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68. Jahrestagung der Deutschen Gesellschaft für Neurochirurgie (DGNC)
7. Joint Meeting mit der Britischen Gesellschaft für Neurochirurgie (SBNS)

Deutsche Gesellschaft für Neurochirurgie (DGNC) e. V.

14. - 17. Mai 2017, Magdeburg

A systematic review and retrospective analysis of epileptic seizures in adults with subdural haematomas: GATE 24-score for prophylactic antiepileptic treatment

Meeting Abstract

  • Sae-Yeon Won - Neurochirurgie, Frankfurt, Deutschland
  • Juergen Konczalla - Frankfurt, Deutschland
  • Daniel Dubinski - Frankfurt, Deutschland
  • Adriano Cattani - Frankfurt, Deutschland
  • Colleen Cuca - Frankfurt, Deutschland
  • Volker Seifert - Frankfurt, Deutschland
  • Felix Rosenow - Frankfurt, Deutschland
  • Adam Strzelczyk - Frankfurt, Deutschland
  • Thomas Freiman - Frankfurt, Deutschland

Deutsche Gesellschaft für Neurochirurgie. Society of British Neurological Surgeons. 68. Jahrestagung der Deutschen Gesellschaft für Neurochirurgie (DGNC), 7. Joint Meeting mit der Society of British Neurological Surgeons (SBNS). Magdeburg, 14.-17.05.2017. Düsseldorf: German Medical Science GMS Publishing House; 2017. DocMi.20.05

doi: 10.3205/17dgnc503, urn:nbn:de:0183-17dgnc5039

Veröffentlicht: 9. Juni 2017

© 2017 Won et al.
Dieser Artikel ist ein Open-Access-Artikel und steht unter den Lizenzbedingungen der Creative Commons Attribution 4.0 License (Namensnennung). Lizenz-Angaben siehe



Objective: Posttraumatic epileptic seizures (PTS) are a serious complication in patients with subdural haematoma (SDH). However, to date, several studies have shown discordances about SDH-associated seizures in terms of incidence, risk factors and prophylactic antiepileptic treatment. The aim of this study was first to perform a systematic literature review of PTS in SDH and secondly to analyse incidence, risk factors of PTS and establish a guideline in patients with acute SDH (aSDH) to standardize the decision for prophylactic antiepileptic treatment.

Methods: A systematic literature review examining PTS in patients with SDH was performed using PubMed gateway, Cochrane Central Register of Controlled Trials, and Excerpta Medica dataBASE between September 1961 and February 2016. Search terms included subdural haematoma, seizure, epilepsy, prophylactic antiepileptic drugs, anticonvulsive medication, and risk factors. PRISMA statements were used for assessing data quality. Two independent reviewers extracted data from included studies and disagreement was solved by consensus. Furthermore a retrospective study with 139 aSDH patients treated from 2007 until 2015 were analysed. Baseline characteristics and clinical findings including Glasgow coma scale (GCS) at admission, 24 hours after operation, timing of operation, anticoagulation, Glasgow outcome scale (GOS) at hospital discharge and after 3 months were examined. Multivariate logistic regression analysis was performed to detect independent predictors of epileptic seizures and a scoring system was developed.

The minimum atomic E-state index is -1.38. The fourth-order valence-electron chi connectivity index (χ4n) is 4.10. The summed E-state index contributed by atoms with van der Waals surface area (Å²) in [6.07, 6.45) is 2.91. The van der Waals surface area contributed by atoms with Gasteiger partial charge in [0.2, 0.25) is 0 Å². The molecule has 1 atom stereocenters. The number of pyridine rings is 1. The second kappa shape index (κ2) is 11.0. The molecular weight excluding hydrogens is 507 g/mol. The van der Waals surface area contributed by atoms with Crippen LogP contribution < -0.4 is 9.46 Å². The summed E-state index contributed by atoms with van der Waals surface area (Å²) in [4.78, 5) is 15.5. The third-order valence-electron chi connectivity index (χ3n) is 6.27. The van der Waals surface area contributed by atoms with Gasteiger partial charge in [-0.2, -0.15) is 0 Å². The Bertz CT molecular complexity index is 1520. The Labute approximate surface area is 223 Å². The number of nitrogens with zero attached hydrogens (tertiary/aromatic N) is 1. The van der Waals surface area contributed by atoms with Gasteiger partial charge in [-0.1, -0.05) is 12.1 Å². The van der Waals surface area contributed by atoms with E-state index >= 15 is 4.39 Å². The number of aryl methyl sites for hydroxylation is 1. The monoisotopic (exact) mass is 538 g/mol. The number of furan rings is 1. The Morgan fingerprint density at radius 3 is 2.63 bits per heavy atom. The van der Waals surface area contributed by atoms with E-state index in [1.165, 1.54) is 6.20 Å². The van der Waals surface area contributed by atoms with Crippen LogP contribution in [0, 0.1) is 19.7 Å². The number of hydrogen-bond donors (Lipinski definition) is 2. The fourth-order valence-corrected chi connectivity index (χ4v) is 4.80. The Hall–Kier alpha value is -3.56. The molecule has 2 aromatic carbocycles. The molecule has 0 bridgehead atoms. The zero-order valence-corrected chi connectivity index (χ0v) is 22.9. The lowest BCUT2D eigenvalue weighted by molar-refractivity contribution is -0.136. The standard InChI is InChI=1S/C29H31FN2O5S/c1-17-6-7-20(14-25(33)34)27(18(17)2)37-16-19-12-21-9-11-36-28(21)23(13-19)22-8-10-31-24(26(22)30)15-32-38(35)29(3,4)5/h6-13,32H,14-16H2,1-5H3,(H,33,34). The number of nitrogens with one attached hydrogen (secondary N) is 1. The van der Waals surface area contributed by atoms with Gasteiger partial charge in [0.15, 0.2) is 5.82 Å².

Results: In total, twenty-four studies were included into the study. Overall incidence of early PTS (ePTS) and late PTS (lPTS)/2years was 28% and 43% in aSDH whereas the incidence of e- and lPTS was lower in chronic SDH (cSDH; 5.3% vs. 10%). Similar incidence of ePTS in aSDH was found in our cohorts with 38%, preoperatively 15% and postoperatively 25%. 90% of patients with preoperative epileptic seizures were seizure-free after operation. Overall risk factors for PTS in patients with aSDH were: 24 hours postoperative Glasgow Coma Score (GCS) score below 9 (OR 10.5), craniotomy (OR 3.9), preoperative GCS below 8 (OR 3.1). In the retrospective study, independent predictors of PTS were also low GCS (<9; OR 3.3) 24 hours after operation and anticoagulation (OR 2.2). In patients with cSDH the risk factors were alcohol abuse (OR 14.3), change of mental status (OR 7.2), previous stroke (OR 5.3) and density of haematoma in computer tomography (OR 3.8). Age, sex, haematoma size/side and midline shifts were not significant risk factors for PTS in both types of SDH. In prevention of PTS phenytoin and levetiracetam showed similar efficacy (OR 1.3), whereas levetiracetam was associated with significantly lower adverse effects (OR 0.1). Additionally, a score system (GATE 24) was developed; cut-off was measured at 24 points. Patients with less than GCS 14, a prophylactic antiepileptic treatment is recommended.

Conclusion: PTS are a serious complication in patients with SDH, particularly in aSDH. Based on GATE 24-score, seizure prophylaxis should be considered in high-risked patient to promote better clinical outcome.